Amy Forsyth Is In It for the Long Haul

With roles in CODA, The Novice, and The Gilded Age—plus an upcoming EP—the actress and musician is defining her own kind of stardom.

the actress amy forsyth wearing a white button down shirt
Photograph courtesy of Megan Vincent. Hair and makeup by Ryan Patrick.

The actress and musician Amy Forsyth reaches peak productivity when her schedule is fully packed. Growing up in Ontario, that meant signing up for a slew of both sports and arts-related extracurriculars: running track and field, doing cross-country and high jump, joining the basketball and volleyball teams, and playing tennis—while acting in multiple musicals at her local community theater. These days, it looks like a triple-threat, back-to-back-to-back project release.

Forsyth, who has appeared in films like Beautiful Boy alongside Timothée Chalamet and the TV crime drama Coyote, has hit a winning streak since 2021. First, she costarred in CODA, which centers the only hearing member of a deaf family. The film debuted at the 2021 Sundance Film Festival to rave reviews and a handful of awards including best director, for Sian Heder. Next, Forsyth took on the story of an obsessive and calculated college rower who will stop at nothing to make varsity in The Novice. And for her latest effort, Forsyth joins HBO Max’s new series The Gilded Age with Christine Baranski, Nathan Lane, and Cynthia Nixon (the show has enjoyed plenty of hype, thanks in no small part to its writer, Downton Abbey creator Julian Fellowes).

“There are so many legends in this show,” Forsyth tells me over Zoom from her parents’ house in Ontario, where she is paying them a visit. “We have, basically, all of Broadway in our show. It’s the coolest thing ever.”

It turns out that Forsyth’s background in community theater came in handy while filming The Gilded Age, which took place over the course of the pandemic (like most productions that were scheduled to begin in early 2020, the cast did table reads and rehearsals during the first weekend in March, then canceled workdays until vaccines were rolled out). “The biggest thing that my days in theater helped me with was wearing my corset for as long as I did,” Forsyth says. “They’re not comfortable and it’s tough work, but in all of the years of doing community theater, your feet hurt from wearing character shoes and dancing all day, running the numbers a million times. That gave me some endurance that I needed for this show—the dresses were tight and uncomfortable and you can’t sit in your cast chair properly because you have this giant bustle.”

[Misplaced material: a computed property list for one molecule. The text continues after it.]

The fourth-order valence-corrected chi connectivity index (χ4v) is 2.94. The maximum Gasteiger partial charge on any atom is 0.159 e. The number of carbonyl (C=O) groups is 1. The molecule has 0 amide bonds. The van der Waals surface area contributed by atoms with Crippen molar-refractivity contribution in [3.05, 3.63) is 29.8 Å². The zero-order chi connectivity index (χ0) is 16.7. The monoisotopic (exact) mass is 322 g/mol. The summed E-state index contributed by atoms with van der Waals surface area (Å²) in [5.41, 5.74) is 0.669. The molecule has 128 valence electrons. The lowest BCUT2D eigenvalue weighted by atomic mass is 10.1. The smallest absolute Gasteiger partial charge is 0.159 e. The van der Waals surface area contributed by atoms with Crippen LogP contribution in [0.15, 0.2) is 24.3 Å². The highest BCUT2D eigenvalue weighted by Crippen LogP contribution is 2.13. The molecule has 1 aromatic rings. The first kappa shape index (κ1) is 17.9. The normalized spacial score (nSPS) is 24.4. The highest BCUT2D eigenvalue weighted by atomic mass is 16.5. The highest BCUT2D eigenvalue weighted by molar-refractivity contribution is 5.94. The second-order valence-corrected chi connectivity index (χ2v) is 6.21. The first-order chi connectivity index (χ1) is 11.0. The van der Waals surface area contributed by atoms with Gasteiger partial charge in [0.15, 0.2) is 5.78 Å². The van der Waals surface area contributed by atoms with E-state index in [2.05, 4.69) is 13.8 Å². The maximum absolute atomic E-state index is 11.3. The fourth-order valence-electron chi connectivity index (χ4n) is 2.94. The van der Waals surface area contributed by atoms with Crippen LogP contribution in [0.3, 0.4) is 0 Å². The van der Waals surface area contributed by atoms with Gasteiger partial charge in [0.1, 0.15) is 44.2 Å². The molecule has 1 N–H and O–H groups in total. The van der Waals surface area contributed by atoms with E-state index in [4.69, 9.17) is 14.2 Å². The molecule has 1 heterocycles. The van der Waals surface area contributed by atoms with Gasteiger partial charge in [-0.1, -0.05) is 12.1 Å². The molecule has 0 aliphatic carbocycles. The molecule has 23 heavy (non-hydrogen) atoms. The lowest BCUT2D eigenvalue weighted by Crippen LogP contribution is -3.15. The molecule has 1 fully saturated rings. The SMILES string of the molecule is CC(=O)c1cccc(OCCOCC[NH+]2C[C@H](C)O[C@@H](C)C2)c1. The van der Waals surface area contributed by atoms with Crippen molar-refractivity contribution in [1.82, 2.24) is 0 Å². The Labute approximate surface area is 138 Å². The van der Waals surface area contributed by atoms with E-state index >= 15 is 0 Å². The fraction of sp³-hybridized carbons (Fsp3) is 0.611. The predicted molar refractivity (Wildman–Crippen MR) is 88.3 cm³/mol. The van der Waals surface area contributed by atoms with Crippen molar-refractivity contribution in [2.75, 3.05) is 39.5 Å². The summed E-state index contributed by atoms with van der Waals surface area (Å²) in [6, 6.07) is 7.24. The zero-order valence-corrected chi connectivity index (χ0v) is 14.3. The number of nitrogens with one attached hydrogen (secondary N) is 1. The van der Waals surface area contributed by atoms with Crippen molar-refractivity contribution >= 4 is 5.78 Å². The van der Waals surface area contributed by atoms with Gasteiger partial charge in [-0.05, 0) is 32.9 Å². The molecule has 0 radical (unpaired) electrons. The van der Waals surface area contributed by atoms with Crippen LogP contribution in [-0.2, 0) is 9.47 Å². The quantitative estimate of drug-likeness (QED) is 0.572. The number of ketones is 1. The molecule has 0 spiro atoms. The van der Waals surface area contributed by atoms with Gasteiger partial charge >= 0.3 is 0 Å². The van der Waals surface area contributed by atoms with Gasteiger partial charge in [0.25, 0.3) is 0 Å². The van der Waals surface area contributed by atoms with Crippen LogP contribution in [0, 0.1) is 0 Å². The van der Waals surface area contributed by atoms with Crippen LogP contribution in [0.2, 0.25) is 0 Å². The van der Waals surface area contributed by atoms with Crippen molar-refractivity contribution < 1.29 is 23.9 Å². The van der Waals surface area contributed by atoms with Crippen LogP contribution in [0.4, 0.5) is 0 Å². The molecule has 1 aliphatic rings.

Still, the Gilded Age costumes were, in Forsyth’s words, “fire from the beginning”—and a pivotal part of the visual fabric of the show, which takes place in 1880s New York City. Working alongside the costume department also gave the actress an opportunity to use her own voice—something she thinks every young actress starting out in the industry should make a regular practice.

“The costume team allowed some input, and they were wonderful about it,” she says. “I wore a gown for this big scene that was designed in a way that, when I saw it, I knew it was going to accentuate something I was insecure about. I tried it on and didn’t say anything. And then I mentioned an idea that would solve the problem; because they didn’t know my body and what works well with my physique, they wouldn’t have thought to do that, but because I mentioned it, they then tried it and said, ‘Oh yeah, that looks better.’”

“That’s a huge lesson I’ve learned over the years of being in the industry,” she continues. “When I first started working, I thought, Well, these are professionals, so I should trust them. And you should, to a degree, but you also know your hair, you know your skin, you know your body better than they do.”

Training for The Novice had its grueling physical moments as well—but the juice was well worth the squeeze, as Forsyth was nominated for an Independent Spirit Award for Best Supporting Female as Jamie Brill, the teammate to the titular novice rower Alex Dall (Isabelle Fuhrman). Unlike Dall, who will stop at nothing in her search for greatness, Brill is focused mainly on securing a scholarship. To prepare for becoming a crew athlete, Forsyth visited Gordon College in Wenham, Massachusetts in between filming scenes for CODA to shadow the university’s rowing team there. Under coach Maddie Hopkins’s watch, Forsyth went out on the water with the rowers, learning how to operate both a four-person shell and a single-person shell. The club, Forsyth says, was in “the middle of the woods. I’d drive out to the cabin for as many hours as I could handle while still shooting CODA. I fell in the water many a time.”

Still, she remembers it being the “best research I could have ever done for anything, to actually get to do it. I’ve always wanted to work on something that required me to train and change my body.”

When Forsyth’s visit to Canada comes to a close, she will embark on her next venture: music. Under the musical moniker Aime, Forsyth will soon release an EP, which she’s currently working on.

“All my friends call me Aime, my mom calls me Aime,” she explains. “I’ve always loved music, I’ve wanted to tour since I was four and it’s been equally as important to me as TV and film. The next step is touring with my music—and maybe Broadway.”